• In all cases, a digital copy is the same as a hard copy in terms of fair use
  • When a user’s copy was obtained illegally or in bad faith, that fact may affect fair use analysis.
  • Otherwise, of course, where a use is fair, it is irrelevant whether the source of the content in question was a recorded over-the-air broadcast, a teacher’s personal copy of a newspaper or a DVD, or a rented or borrowed piece of media.
  • The principles are all subject to a "rule of proportionality." Educators’ and students’ fair use rights extend to the portions of copyrighted works that they need to accomplish their educational goals
  • Educators use television news, advertising, movies, still images, newspaper and magazine articles, Web sites, video games, and other copyrighted material to build critical-thinking and communication skills.
  • nder fair use, educators using the concepts and techniques of media literacy can choose illustrative material from the full range of copyrighted sources and make them available to learners, in class, in workshops, in informal mentoring and teaching settings, and on school-related Web sites.
  • Whenever possible, educators should provide proper attribution and model citation practices that are appropriate to the form and context of use.
  • Where illustrative material is made available in digital formats, educators should provide reasonable protection against third-party access and downloads.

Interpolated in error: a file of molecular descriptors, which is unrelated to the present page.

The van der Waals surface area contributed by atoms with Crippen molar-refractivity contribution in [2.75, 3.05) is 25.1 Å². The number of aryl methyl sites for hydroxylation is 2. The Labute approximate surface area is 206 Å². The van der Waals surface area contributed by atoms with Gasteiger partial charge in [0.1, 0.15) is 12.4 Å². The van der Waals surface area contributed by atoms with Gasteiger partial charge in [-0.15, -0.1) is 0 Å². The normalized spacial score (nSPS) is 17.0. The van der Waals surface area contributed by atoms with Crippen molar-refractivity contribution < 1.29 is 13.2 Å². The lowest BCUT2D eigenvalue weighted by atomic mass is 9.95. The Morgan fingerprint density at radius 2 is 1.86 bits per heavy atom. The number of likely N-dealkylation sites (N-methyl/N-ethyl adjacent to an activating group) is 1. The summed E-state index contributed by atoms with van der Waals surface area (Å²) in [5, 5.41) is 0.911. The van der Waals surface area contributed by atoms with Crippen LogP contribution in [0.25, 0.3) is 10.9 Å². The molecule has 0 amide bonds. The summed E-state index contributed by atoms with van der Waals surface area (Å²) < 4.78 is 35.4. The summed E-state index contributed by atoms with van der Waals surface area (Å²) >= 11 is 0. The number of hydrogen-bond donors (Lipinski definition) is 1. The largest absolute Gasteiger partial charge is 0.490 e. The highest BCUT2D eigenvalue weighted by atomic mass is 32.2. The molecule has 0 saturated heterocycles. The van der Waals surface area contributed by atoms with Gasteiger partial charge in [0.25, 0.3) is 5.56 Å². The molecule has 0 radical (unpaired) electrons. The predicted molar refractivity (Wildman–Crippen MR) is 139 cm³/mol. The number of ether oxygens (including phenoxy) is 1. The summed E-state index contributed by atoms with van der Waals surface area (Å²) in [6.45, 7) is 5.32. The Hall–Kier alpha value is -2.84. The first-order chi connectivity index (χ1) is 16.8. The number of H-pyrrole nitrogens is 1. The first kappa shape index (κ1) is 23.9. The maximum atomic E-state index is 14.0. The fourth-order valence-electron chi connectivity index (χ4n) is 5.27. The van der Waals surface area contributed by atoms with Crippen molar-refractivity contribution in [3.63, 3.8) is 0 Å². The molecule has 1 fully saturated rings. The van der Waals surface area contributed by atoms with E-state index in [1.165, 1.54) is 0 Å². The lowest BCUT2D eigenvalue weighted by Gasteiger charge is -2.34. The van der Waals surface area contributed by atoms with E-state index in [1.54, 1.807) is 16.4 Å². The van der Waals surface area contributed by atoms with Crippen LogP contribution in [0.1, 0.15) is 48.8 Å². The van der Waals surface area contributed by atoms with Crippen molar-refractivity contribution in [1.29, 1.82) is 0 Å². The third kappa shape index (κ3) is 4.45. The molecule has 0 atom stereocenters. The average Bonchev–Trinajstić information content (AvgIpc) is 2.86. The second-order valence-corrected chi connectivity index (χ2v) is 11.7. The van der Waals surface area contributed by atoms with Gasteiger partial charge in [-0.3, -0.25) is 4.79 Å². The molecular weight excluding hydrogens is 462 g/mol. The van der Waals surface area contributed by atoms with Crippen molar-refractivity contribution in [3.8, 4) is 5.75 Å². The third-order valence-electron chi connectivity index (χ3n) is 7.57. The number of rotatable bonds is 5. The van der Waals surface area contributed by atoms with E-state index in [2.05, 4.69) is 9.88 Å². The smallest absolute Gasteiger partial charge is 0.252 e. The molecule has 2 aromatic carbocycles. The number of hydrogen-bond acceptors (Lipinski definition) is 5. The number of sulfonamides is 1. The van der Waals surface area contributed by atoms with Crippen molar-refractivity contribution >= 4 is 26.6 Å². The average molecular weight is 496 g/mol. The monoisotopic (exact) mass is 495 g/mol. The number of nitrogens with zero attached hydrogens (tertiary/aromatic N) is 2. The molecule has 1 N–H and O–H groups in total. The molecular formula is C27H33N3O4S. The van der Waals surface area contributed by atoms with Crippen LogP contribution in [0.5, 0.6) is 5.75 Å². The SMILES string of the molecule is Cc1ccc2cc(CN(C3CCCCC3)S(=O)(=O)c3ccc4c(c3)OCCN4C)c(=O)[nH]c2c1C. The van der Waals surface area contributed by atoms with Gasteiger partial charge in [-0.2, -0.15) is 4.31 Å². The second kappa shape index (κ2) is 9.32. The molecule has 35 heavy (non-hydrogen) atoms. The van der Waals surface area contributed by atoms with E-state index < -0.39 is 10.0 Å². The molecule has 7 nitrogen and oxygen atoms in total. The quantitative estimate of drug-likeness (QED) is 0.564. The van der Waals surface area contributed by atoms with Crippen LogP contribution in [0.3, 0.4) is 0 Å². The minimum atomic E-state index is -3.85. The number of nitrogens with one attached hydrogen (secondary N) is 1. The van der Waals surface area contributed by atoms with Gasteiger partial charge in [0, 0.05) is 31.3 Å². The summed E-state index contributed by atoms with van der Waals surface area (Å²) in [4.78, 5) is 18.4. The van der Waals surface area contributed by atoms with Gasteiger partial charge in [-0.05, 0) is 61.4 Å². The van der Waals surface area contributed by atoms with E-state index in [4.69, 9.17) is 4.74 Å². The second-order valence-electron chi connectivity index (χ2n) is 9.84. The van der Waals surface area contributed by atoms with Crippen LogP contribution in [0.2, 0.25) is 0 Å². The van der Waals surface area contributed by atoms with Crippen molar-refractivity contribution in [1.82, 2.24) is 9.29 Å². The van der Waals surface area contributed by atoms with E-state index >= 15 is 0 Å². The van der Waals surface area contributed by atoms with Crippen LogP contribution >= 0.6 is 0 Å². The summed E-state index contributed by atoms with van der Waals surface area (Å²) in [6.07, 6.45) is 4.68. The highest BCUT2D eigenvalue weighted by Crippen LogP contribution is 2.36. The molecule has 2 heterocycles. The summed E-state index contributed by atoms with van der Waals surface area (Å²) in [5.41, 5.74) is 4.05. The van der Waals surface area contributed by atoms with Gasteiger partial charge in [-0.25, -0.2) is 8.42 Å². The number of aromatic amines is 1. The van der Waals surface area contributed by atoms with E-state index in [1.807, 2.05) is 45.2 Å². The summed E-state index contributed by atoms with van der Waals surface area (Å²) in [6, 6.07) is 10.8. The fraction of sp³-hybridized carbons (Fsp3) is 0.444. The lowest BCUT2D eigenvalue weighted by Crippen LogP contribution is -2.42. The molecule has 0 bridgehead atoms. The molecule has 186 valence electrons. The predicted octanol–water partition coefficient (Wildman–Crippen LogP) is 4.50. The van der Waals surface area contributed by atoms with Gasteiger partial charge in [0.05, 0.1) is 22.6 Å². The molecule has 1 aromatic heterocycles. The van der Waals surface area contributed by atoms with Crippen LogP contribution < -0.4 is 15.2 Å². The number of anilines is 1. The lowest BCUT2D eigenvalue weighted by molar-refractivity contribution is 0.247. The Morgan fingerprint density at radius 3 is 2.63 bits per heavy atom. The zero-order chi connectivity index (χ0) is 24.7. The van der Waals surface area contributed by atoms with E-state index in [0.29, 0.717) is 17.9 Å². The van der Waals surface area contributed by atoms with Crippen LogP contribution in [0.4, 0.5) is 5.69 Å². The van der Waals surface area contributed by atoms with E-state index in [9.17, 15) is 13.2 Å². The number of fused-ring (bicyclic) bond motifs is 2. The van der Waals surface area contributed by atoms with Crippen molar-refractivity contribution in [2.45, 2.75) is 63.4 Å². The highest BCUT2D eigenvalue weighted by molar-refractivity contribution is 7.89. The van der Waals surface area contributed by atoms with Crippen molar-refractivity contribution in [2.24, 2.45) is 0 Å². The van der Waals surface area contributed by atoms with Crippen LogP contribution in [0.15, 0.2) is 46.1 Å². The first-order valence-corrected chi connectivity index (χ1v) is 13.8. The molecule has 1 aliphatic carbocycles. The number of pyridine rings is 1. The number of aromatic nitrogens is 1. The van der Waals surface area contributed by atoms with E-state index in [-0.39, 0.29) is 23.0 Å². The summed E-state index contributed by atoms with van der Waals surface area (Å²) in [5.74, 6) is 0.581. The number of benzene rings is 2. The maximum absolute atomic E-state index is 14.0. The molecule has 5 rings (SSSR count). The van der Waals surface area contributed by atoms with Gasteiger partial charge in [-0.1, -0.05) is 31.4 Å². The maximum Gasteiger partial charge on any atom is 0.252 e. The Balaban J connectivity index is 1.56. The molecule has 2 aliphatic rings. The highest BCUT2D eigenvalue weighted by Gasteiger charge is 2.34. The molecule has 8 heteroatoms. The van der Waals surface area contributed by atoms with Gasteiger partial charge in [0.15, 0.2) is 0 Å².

• Teachers use copyrighted materials in the creation of lesson plans, materials, tool kits, and curricula in order to apply the principles of media literacy education and use digital technologies effectively in an educational context
  • Wherever possible, educators should provide attribution for quoted material, and of course they should use only what is necessary for the educational goal or purpose.
  • Educators using concepts and techniques of media literacy should be able to share effective examples of teaching about media and meaning with one another, including lessons and resource materials.
  • fair use applies to commercial materials as well as those produced outside the marketplace model.
  • curriculum developers should be especially careful to choose illustrations from copyrighted media that are necessary to meet the educational objectives of the lesson, using only what furthers the educational goal or purpose for which it is being made.
  • Curriculum developers should not rely on fair use when using copyrighted third-party images or texts to promote their materials
  • Students strengthen media literacy skills by creating messages and using such symbolic forms as language, images, sound, music, and digital media to express and share meaning. In learning to use video editing software and in creating remix videos, students learn how juxtaposition reshapes meaning. Students include excerpts from copyrighted material in their own creative work for many purposes, including for comment and criticism, for illustration, to stimulate public discussion, or in incidental or accidental ways
  • educators using concepts and techniques of media literacy should be free to enable learners to incorporate, modify, and re-present existing media objects in their own classroom work